In 2000, almost $23 billion in venture capital was invested in communications deals, according to VentureOne. The following year, that fell to $8.6 billion.
In Washington state, that sector was hit even harder — $715 million was invested in 2000, plunging to $150 million the following year.
The downward momentum continued until bottoming out in 2004 and 2005.
VentureOne research manager Jessica Canning said investment soared during the bubble because everyone assumed the increase in Internet traffic would need a network to support it.
"It really was the telecom and Internet bubble that hit at the same time," she said.
Although things have improved, it is still early to call the increase a full recovery.
In the U.S., the communications sector received $2.4 billion during the first three quarters of this year. That will likely meet or surpass the $3.1 billion invested in 2005.
If you look at what is doing well within that sector, you will see increased investments in wireless equipment and service providers.
So far this year, $969 million has been invested nationally in wireless deals, beating the $931 million raised for all of 2005.
The equivalent figures are not yet available for Washington state, but the broader communication sector is faring well.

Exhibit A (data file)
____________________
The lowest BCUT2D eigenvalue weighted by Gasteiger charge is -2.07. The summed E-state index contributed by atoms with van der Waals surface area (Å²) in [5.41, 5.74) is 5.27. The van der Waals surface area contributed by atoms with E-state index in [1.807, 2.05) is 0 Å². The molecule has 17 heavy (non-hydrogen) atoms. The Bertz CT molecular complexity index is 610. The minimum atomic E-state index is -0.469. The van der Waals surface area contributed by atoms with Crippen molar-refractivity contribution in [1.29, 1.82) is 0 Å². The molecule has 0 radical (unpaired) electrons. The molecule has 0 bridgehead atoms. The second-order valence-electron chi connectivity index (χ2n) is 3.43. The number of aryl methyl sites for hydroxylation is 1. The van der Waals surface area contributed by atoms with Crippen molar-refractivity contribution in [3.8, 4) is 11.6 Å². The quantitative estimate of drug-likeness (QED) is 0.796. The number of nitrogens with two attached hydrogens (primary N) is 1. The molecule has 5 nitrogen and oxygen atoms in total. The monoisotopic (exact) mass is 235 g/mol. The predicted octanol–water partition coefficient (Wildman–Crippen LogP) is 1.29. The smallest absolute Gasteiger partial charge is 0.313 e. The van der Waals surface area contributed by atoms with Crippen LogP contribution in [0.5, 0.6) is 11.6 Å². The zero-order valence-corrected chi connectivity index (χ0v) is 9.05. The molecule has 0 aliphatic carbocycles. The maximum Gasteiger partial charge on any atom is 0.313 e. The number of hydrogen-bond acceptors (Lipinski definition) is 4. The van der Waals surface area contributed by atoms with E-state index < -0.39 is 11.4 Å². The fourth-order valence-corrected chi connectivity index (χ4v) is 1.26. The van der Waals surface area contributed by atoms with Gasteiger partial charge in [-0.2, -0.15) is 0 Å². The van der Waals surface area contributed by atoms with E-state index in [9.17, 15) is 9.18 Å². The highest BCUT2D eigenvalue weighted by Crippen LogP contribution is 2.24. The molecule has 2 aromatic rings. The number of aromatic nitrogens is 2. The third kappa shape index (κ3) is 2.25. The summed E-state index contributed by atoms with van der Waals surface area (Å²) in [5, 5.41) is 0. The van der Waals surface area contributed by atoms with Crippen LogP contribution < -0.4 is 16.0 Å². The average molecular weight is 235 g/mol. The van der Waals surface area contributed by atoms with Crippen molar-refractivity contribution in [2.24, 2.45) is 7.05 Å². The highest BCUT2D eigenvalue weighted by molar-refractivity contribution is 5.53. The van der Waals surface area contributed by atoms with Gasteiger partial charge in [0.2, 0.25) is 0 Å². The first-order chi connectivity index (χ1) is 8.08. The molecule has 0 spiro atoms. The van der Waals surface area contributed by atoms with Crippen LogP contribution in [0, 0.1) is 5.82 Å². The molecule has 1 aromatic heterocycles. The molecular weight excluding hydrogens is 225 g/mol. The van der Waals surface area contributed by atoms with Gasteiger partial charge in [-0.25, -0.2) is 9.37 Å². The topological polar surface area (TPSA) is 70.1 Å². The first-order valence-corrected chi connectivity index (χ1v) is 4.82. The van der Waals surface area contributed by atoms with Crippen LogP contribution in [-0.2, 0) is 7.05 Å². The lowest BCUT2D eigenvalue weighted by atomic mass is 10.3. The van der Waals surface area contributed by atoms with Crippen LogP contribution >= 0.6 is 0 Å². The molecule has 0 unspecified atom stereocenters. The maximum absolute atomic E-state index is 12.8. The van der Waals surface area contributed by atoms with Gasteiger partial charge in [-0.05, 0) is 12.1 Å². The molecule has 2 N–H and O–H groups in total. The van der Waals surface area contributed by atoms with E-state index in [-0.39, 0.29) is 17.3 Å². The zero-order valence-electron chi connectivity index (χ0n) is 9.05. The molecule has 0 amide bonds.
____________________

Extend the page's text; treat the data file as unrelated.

So far this year, three companies here raised $44.3 million. Although none received investments in the third quarter, the year is still on track to outpace 2005 when four companies received $50.5 million.
Clearwire, considered a wireless-network company, has raised more than $2 billion but was not included in the report.
Competition a challenge
Huseby said one challenge with more companies entering the space is that it increases competition.
Typically, if a company is building a mobile application, it is trying to sell it to the wireless carriers.
"It's getting harder to sell anything to the carriers," he said.
That raises the question as to whether the short-term increase in investments and interest by entrepreneurs will be sustainable.
"Just because there's a lot of startups, doesn't mean there's going to be a lot of successes," Huseby said.
Tricia Duryee: 206-464-3283 or firstname.lastname@example.org